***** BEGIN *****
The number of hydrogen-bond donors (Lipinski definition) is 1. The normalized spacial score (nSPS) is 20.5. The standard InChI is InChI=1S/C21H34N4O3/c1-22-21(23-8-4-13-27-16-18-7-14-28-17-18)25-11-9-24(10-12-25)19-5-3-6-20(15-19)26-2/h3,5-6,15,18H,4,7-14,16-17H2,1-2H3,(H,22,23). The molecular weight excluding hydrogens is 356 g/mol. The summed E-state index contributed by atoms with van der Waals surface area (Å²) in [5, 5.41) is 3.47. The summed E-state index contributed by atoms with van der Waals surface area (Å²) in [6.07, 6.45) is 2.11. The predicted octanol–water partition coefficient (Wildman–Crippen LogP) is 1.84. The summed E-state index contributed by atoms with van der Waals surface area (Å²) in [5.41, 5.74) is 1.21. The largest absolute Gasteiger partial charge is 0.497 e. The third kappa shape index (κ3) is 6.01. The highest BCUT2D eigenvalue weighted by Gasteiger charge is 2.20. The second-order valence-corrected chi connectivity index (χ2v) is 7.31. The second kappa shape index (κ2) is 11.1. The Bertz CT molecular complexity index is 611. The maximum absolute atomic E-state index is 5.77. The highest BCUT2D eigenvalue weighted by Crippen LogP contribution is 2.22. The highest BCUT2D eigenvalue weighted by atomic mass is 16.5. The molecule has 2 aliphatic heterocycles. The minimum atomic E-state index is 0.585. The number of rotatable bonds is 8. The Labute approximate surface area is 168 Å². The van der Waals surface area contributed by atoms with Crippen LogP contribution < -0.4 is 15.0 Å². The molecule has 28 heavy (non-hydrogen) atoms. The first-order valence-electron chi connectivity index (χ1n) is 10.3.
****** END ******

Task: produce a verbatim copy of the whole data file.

The number of hydrogen-bond donors (Lipinski definition) is 1. The normalized spacial score (nSPS) is 20.5. The standard InChI is InChI=1S/C21H34N4O3/c1-22-21(23-8-4-13-27-16-18-7-14-28-17-18)25-11-9-24(10-12-25)19-5-3-6-20(15-19)26-2/h3,5-6,15,18H,4,7-14,16-17H2,1-2H3,(H,22,23). The molecular weight excluding hydrogens is 356 g/mol. The summed E-state index contributed by atoms with van der Waals surface area (Å²) in [5, 5.41) is 3.47. The summed E-state index contributed by atoms with van der Waals surface area (Å²) in [6.07, 6.45) is 2.11. The predicted octanol–water partition coefficient (Wildman–Crippen LogP) is 1.84. The summed E-state index contributed by atoms with van der Waals surface area (Å²) in [5.41, 5.74) is 1.21. The largest absolute Gasteiger partial charge is 0.497 e. The third kappa shape index (κ3) is 6.01. The highest BCUT2D eigenvalue weighted by Gasteiger charge is 2.20. The second-order valence-corrected chi connectivity index (χ2v) is 7.31. The second kappa shape index (κ2) is 11.1. The Bertz CT molecular complexity index is 611. The maximum absolute atomic E-state index is 5.77. The highest BCUT2D eigenvalue weighted by Crippen LogP contribution is 2.22. The highest BCUT2D eigenvalue weighted by atomic mass is 16.5. The molecule has 2 aliphatic heterocycles. The minimum atomic E-state index is 0.585. The number of rotatable bonds is 8. The Labute approximate surface area is 168 Å². The van der Waals surface area contributed by atoms with Crippen LogP contribution < -0.4 is 15.0 Å². The molecule has 28 heavy (non-hydrogen) atoms. The first-order valence-electron chi connectivity index (χ1n) is 10.3.